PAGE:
HOPE Goes the Distance for Last-Mile Schools
An unforeseen incident during a materials delivery to Calfungal Elementary School shed light on the value of classrooms in far-flung regions.
Located in Maasim, Sarangani Province, Calfungal Elementary School is considered a ‘last-mile school,’ a term used for classrooms located in distant, often inaccessible places. It is 33 kilometers away from the town center, 15 kilometers from the nearest highway, and the roads that lead to it are uneven. Calfungal ES was nearly half-finished when construction had been paused last year due to the unavailability of delivery trucks that can pass through the route. And so, the delivery of materials, which took place on April 11, 2022, marked the resumption of a much-awaited yet challenging task.
However, things did not go as planned for the HOPE team that braved the long roads to the site where four classrooms were to be constructed–the school’s first-ever standard buildings.
“It was a sunny day and we were optimistic about the delivery,” shares April Barrientos, HOPE’s Monitoring and Evaluation Officer. “We were targeting to finish it before 3 pm. We started the activity around 11 am. Unfortunately, we did not take into consideration that the week before, the rains had made the ground soft. Plus, we made a wrong turn into unstable terrain. We were just two kilometers from the school when both the left-side wheels of the truck got stuck in the mud. Maneuvering the vehicle made matters worse.”
April was joined by six members of the HOPE team whose day-to-day tasks include managing all classroom builds from start to finish, including quality assurance checks along the way. Luckily for everyone, two members of the group had brought their motorcycles and bolted off in search of assistance from nearby residents. Parents and students offered their help, and for more than three hours, everyone exhausted all efforts to lift the wheels.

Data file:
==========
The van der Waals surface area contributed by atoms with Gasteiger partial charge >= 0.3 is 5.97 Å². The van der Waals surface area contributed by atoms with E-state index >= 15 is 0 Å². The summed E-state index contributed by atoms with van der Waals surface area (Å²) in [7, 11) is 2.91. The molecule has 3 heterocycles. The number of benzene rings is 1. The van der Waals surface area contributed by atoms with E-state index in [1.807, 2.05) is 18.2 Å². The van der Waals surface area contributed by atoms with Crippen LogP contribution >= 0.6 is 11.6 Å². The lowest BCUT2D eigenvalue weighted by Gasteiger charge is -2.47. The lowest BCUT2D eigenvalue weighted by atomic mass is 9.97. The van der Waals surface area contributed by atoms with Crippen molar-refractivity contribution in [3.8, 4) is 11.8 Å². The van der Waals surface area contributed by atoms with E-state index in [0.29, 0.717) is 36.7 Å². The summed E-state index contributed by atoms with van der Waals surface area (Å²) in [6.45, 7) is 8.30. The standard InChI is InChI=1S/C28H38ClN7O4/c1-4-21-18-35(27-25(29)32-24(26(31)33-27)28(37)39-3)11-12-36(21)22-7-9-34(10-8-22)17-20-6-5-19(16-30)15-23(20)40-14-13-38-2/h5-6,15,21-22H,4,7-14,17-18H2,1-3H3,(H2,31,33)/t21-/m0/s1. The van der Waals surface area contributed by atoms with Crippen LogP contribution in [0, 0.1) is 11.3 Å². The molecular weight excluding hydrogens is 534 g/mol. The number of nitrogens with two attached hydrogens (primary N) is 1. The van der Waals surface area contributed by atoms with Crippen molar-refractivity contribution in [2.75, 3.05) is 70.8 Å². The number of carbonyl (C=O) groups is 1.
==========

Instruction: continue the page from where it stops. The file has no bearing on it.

Finally, minutes before the rain was about to pour, the team was able to get the truck out of the mud. Despite being relieved of the painstaking task, the team faced another issue of lightening the vehicle’s load, causing them to leave behind five cubic meters of sand which the community offered to bag and haul themselves the next day. Filled with gratitude, the team continued their journey towards Calfungal where they were able to deliver the materials needed for the long-awaited build.
This challenging experience shed light on the realities behind the lack of educational infrastructure in far-flung regions, hence the term ‘last-mile classrooms.’ Factors such as difficulties in transportation, hauling, and safety affect the feasibility of constructing in such areas. However, more than the logistics involved, the community’s involvement not only underscored their generosity and bayanihan spirit but also their value for education. April echoes, “We saw in the efforts of the community helping us that this school meant something for them or they would have not toiled with us the way they did. The longer we were there the more people actually came to help. There was even no mention of money in return for the labor, it was we who actually insisted to give them something back.”
“In the end, in our line of work, no matter how much blood, sweat, or tears we shed, it’s who we serve and what we change in their lives that matter. HOPE will continue to strive to deliver classrooms where they are needed most.”
With the classroom build in progress again, Calfungal Elementary School is expected to be complete in time for the next school year (2022-2023).